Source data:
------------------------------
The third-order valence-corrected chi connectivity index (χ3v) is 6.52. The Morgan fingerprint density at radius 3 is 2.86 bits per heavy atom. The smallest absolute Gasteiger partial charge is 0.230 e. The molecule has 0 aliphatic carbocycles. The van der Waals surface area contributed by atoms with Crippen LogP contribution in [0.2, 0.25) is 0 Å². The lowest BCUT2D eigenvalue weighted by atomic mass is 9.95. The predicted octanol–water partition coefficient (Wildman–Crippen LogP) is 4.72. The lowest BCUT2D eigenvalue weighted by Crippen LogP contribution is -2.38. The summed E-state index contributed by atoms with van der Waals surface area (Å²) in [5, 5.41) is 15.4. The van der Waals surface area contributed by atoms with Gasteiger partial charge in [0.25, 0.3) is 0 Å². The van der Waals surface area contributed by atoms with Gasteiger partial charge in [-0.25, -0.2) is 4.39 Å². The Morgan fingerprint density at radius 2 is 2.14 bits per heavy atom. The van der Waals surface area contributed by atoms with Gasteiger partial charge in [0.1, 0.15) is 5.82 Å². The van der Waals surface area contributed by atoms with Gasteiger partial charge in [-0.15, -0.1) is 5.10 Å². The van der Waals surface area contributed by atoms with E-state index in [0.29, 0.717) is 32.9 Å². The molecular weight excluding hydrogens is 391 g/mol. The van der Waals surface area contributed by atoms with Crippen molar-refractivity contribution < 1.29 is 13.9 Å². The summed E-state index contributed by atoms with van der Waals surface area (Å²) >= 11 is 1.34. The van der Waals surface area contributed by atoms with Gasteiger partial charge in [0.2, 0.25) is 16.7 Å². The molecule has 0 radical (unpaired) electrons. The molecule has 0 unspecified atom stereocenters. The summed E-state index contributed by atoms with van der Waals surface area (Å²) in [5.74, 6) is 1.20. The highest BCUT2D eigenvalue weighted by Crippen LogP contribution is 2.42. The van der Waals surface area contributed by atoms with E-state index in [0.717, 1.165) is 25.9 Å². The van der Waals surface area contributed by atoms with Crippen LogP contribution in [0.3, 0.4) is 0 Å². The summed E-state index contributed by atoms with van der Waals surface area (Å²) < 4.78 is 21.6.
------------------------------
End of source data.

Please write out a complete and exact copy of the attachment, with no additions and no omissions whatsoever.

The third-order valence-corrected chi connectivity index (χ3v) is 6.52. The Morgan fingerprint density at radius 3 is 2.86 bits per heavy atom. The smallest absolute Gasteiger partial charge is 0.230 e. The molecule has 0 aliphatic carbocycles. The van der Waals surface area contributed by atoms with Crippen LogP contribution in [0.2, 0.25) is 0 Å². The lowest BCUT2D eigenvalue weighted by atomic mass is 9.95. The predicted octanol–water partition coefficient (Wildman–Crippen LogP) is 4.72. The lowest BCUT2D eigenvalue weighted by Crippen LogP contribution is -2.38. The summed E-state index contributed by atoms with van der Waals surface area (Å²) in [5, 5.41) is 15.4. The van der Waals surface area contributed by atoms with Gasteiger partial charge in [0.25, 0.3) is 0 Å². The van der Waals surface area contributed by atoms with Gasteiger partial charge in [-0.25, -0.2) is 4.39 Å². The Morgan fingerprint density at radius 2 is 2.14 bits per heavy atom. The van der Waals surface area contributed by atoms with Gasteiger partial charge in [0.1, 0.15) is 5.82 Å². The van der Waals surface area contributed by atoms with Gasteiger partial charge in [-0.15, -0.1) is 5.10 Å². The van der Waals surface area contributed by atoms with E-state index in [0.29, 0.717) is 32.9 Å². The molecular weight excluding hydrogens is 391 g/mol. The van der Waals surface area contributed by atoms with Crippen molar-refractivity contribution < 1.29 is 13.9 Å². The summed E-state index contributed by atoms with van der Waals surface area (Å²) >= 11 is 1.34. The van der Waals surface area contributed by atoms with Gasteiger partial charge in [0.2, 0.25) is 16.7 Å². The molecule has 0 radical (unpaired) electrons. The molecule has 0 unspecified atom stereocenters. The summed E-state index contributed by atoms with van der Waals surface area (Å²) in [5.74, 6) is 1.20. The highest BCUT2D eigenvalue weighted by Crippen LogP contribution is 2.42. The van der Waals surface area contributed by atoms with E-state index in [0.717, 1.165) is 25.9 Å². The van der Waals surface area contributed by atoms with Crippen LogP contribution in [0.3, 0.4) is 0 Å². The summed E-state index contributed by atoms with van der Waals surface area (Å²) < 4.78 is 21.6.